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Do I Qualify for a Third Dose of the COVID-19 Vaccine?

Yale New Haven Health will be offering the Johnson & Johnson COVID-19 vaccine after a review by the CDC and FDA cleared the vaccine for use. The vaccine was put on hold after a small number of people experienced blood clots in the brain, abdomen and legs after their vaccination. These clots also occurred with low levels of platelets, which are the blood cells that help your body stop bleeding. Most people who developed this reaction were women 18 to 49 years old. The chance of having this occur is extremely rare. Symptoms associated with these clots include:

  • Shortness of breath
  • Chest pain
  • Leg swelling
  • Persistent abdominal pain
  • Severe or persistent headaches or blurred vision
  • East bruising or tiny blood spots under the skin beyond the site of the injection

If you experience any of these symptoms one to two weeks after vaccination, seek immediate medical attention. For frequently asked questions about the Johnson & Johnson vaccine, read more below.

Johnson & Johnson (Janssen) Vaccine Information

Is the Johnson & Johnson vaccine safe for me to get it?

Blood clots involving blood vessels in the brain, abdomen, and legs along with low levels of platelets (blood cells that help your body stop bleeding), have occurred in a small number of people who have received the Janssen COVID-19 Vaccine. In people who developed these blood clots and low levels of platelets, symptoms began approximately one to two-weeks following vaccination. Most people who developed these blood clots and low levels of platelets were females ages 18 through 49 years. The chance of developing blood clots with low platelets after vaccination with the Janssen J&J) vaccine is extremely rare (less than one in a million overall):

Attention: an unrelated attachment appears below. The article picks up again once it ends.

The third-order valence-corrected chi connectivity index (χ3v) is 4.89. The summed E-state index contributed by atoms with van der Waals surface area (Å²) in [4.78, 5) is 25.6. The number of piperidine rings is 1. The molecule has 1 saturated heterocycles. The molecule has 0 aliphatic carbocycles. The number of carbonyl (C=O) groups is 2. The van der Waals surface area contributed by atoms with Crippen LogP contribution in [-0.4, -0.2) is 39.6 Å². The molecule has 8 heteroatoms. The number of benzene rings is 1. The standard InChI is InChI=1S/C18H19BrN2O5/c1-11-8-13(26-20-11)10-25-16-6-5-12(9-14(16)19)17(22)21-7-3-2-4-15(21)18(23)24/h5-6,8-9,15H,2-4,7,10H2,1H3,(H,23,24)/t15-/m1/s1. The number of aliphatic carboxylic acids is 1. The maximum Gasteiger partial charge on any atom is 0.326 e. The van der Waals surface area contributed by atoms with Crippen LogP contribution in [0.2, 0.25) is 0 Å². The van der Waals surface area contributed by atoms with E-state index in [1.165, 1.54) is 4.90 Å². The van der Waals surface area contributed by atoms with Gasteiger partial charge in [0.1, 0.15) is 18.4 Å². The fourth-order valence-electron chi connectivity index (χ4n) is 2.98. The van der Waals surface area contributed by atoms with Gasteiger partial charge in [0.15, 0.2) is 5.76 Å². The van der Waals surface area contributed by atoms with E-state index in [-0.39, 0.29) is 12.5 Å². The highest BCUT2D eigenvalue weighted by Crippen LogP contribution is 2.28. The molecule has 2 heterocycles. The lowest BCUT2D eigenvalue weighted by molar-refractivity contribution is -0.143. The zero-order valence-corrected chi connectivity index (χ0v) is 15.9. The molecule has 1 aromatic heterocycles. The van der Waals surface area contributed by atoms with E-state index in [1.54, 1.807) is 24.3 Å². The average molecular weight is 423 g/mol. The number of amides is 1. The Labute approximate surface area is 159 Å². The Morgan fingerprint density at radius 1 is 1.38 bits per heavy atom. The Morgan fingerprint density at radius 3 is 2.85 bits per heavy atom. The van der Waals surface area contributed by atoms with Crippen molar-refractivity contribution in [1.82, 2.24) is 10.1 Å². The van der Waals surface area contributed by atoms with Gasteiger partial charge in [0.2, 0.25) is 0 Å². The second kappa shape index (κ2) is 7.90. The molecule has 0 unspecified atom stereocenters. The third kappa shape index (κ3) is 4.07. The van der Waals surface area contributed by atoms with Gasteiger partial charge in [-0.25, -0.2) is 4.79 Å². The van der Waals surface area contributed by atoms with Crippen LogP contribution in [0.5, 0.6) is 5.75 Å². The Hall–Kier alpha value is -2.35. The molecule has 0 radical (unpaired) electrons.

• The risk among women 18-49 years old is 7 cases per million Janssen (J&J) vaccines given
  • The risk among women 50 years and older is 0.9 cases per million Janssen (J&J) vaccines given 
  • Only one case has been reported among men who received the Janssen (J&J) vaccine.

Should women younger than 50 years not get this vaccine?

Women who are younger than 50 years may receive the Janssen (J&J) vaccine. However, they should be aware of the rare risk of a specific syndrome of blood clots and low platelets (known as Thombosis and Thrombocytopenia Syndrome or TTS) which has been observed in a very small number of women following vaccination with the Janssen (J&J) vaccine. Although the overall risk is very low, the risk of TTS was higher in women younger than 50 years compared to older women:

  • The risk among women 18-49 years old is 7 cases per million Janssen (J&J) vaccines given.
  • The risk among women 50 years and older is 0.9 cases per million Janssen (J&J) vaccines given.

There are other FDA-authorized COVID-19 vaccines (i.e. the mRNA vaccines made by Pfizer and Moderna) that have not been found to increase the risk of TTS.

May I get the Johnson & Johnson vaccine if I am pregnant?

While pregnancy, itself, can make women more susceptible to developing blood clots, pregnancy is not known to make women more susceptible to the specific syndrome of blood clots and low platelets that has been observed in a very small number of women following vaccination with the Janssen (J&J) vaccine. There were no pregnant women among those who developed this syndrome following vaccination.

May I get the Johnson & Johnson vaccine if I recently had a baby?

While the period during and after pregnancy can make women more susceptible to developing blood clots, women who have recently given birth are not known to be more susceptible to the specific syndrome of blood clots and low platelets that has been observed in a very small number of women following vaccination with the Janssen (J&J) vaccine.

May I get the Johnson & Johnson vaccine if I take aspirin or a blood thinner?

Yes. You do not need to stop taking these medications prior to getting the Janssen (J&J) vaccine.

May I get the Johnson & Johnson vaccine if I use oral contraceptives or take hormone therapy?

While oral contraceptives and hormone therapy can make people more susceptible to developing blood clots, women who are on these hormones are not felt to be more susceptible to the specific syndrome of blood clots and low platelets that has been observed in a very small number of women following vaccination with the Janssen (J&J) vaccine.

I have a history of allergy to heparin. May I get this vaccine?

Some people with a specific heparin allergy, known as Heparin-Induced Thrombocytopenia or HIT, should not get the Janssen (J&J) vaccine. If you think you may have an allergy to heparin, it is best to check with your doctor before getting this vaccine or to get an mRNA COVID-19 vaccine (made by Pfizer or Moderna) instead.

Should I take aspirin or a blood thinner before I get this vaccine?

No. There is no need to start aspirin or anticoagulant medication before the Janssen (J&J) vaccine unless you are prescribed this for another reason.